In most states, you are required to report the issue as soon as possible; after this, the board will review the case and assess whether it will lead to disciplinary action and what kind of discipline is at stake. These issues are often handled on a case-by-case basis, as each situation is different and is evaluated on the basis of individual circumstances.
However, failing to report the incident could lead to serious consequences; in California, failing to report is an offense subject to a $5,000 fine. When reporting to the state nursing board, you will generally need to provide information about yourself and your attorney in addition to the specifics of an indictment or charge, such as the court address and case number. In case of a conviction, the report will include the date of conviction, the violations involved, the sentencing issued and other relevant facts.
Nurses and other healthcare professionals need to be prepared in order to navigate the process effectively and protect their licenses. Health care professionals don’t only need to defend themselves in court; they also need to present a strong defense to the state board. Therefore, your lawyer should be familiar not only with the state’s penal code but also with public health regulations.
This is not the time to go it alone; accused health care professionals may have their careers on the line, and an experienced healthcare criminal defense attorney can help.
In some cases, defense lawyers may commonly negotiate a plea agreement for a reduced sentence or to avoid a court appearance; however, this situation is more complicated for medical professionals dealing with the consequences of a criminal conviction. Therefore, a lawyer who is well-versed in both professional licensing issues as well as criminal defense is a much better fit for a comprehensive defense for the accused health care professional.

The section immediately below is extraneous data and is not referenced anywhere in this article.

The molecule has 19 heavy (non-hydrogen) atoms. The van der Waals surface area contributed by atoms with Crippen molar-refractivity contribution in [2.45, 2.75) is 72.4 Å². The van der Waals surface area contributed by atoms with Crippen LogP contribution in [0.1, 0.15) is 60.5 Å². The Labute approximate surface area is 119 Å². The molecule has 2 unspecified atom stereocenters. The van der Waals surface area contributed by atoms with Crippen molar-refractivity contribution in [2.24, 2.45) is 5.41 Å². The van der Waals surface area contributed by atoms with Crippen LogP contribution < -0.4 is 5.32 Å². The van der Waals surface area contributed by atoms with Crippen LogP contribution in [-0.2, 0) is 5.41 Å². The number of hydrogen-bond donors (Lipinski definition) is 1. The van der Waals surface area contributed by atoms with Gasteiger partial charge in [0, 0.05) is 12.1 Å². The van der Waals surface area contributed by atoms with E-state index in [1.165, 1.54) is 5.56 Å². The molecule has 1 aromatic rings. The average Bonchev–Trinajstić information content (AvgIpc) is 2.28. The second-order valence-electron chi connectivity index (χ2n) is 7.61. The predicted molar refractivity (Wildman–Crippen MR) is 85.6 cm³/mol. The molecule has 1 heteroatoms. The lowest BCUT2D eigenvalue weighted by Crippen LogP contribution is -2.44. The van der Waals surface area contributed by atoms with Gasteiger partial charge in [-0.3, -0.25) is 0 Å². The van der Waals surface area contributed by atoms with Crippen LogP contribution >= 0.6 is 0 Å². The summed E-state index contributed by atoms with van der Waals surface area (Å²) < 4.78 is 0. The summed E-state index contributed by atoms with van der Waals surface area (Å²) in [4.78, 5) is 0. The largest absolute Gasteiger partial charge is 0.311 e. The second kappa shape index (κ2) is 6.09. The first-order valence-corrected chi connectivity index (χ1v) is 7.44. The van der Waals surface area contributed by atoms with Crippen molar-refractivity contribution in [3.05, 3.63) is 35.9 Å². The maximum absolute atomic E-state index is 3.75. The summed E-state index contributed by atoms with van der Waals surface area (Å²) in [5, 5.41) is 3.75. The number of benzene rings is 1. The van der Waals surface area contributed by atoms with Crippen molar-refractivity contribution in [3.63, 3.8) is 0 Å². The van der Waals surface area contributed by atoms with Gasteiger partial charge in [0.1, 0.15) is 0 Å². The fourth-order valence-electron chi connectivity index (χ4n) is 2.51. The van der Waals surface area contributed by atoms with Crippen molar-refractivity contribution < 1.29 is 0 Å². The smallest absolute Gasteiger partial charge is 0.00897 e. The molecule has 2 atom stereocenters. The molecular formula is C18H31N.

In many states, any conviction must be reported within 30 days to the relevant Board of Nursing or other medical board. The report of the conviction should also be constructed in order to defend your interests and protect your career. Your attorney can also work with you to develop the report in order to present you in the best light possible. By working with an experienced healthcare professional licensing and criminal defense attorney, you can present a strong defense that works to avoid the potentially serious consequences of a conviction.
By: Andrew Nickel, The Law Office of Andrew Nickel
Andrew Nickel is the founder of The Law Offices of Andrew Nickel, and has spent his entire legal career dedicated to all areas of criminal and family law. Prior to his years in private practice, Mr. Nickel spent nearly five years as a prosecutor in both Kane and Kendall Counties in Illinois, where he handled a wide variety of cases including traffic, misdemeanors, felonies, and DUI cases.
Thank you Andrew for this terrific article!